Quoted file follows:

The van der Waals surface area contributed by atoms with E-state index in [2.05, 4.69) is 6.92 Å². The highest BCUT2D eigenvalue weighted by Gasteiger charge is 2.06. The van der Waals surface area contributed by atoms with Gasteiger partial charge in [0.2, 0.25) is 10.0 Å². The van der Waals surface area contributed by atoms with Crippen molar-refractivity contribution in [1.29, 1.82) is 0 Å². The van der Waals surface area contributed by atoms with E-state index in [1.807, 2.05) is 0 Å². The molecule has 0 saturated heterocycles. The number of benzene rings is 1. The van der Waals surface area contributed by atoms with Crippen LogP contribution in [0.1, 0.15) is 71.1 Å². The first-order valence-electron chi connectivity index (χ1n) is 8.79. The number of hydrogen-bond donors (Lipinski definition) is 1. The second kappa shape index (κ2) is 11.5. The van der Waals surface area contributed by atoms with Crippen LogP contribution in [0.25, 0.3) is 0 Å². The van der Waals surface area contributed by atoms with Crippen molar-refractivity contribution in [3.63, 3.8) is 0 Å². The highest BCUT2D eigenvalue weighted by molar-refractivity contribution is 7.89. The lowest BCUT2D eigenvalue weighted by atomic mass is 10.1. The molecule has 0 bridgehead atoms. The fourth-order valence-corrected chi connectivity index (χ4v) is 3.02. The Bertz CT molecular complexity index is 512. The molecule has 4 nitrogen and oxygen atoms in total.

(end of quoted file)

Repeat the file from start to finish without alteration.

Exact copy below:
The van der Waals surface area contributed by atoms with E-state index in [2.05, 4.69) is 6.92 Å². The highest BCUT2D eigenvalue weighted by Gasteiger charge is 2.06. The van der Waals surface area contributed by atoms with Gasteiger partial charge in [0.2, 0.25) is 10.0 Å². The van der Waals surface area contributed by atoms with Crippen molar-refractivity contribution in [1.29, 1.82) is 0 Å². The van der Waals surface area contributed by atoms with E-state index in [1.807, 2.05) is 0 Å². The molecule has 0 saturated heterocycles. The number of benzene rings is 1. The van der Waals surface area contributed by atoms with Crippen LogP contribution in [0.1, 0.15) is 71.1 Å². The first-order valence-electron chi connectivity index (χ1n) is 8.79. The number of hydrogen-bond donors (Lipinski definition) is 1. The second kappa shape index (κ2) is 11.5. The van der Waals surface area contributed by atoms with Crippen LogP contribution in [0.25, 0.3) is 0 Å². The van der Waals surface area contributed by atoms with Crippen molar-refractivity contribution in [3.63, 3.8) is 0 Å². The highest BCUT2D eigenvalue weighted by molar-refractivity contribution is 7.89. The lowest BCUT2D eigenvalue weighted by atomic mass is 10.1. The molecule has 0 bridgehead atoms. The fourth-order valence-corrected chi connectivity index (χ4v) is 3.02. The Bertz CT molecular complexity index is 512. The molecule has 4 nitrogen and oxygen atoms in total.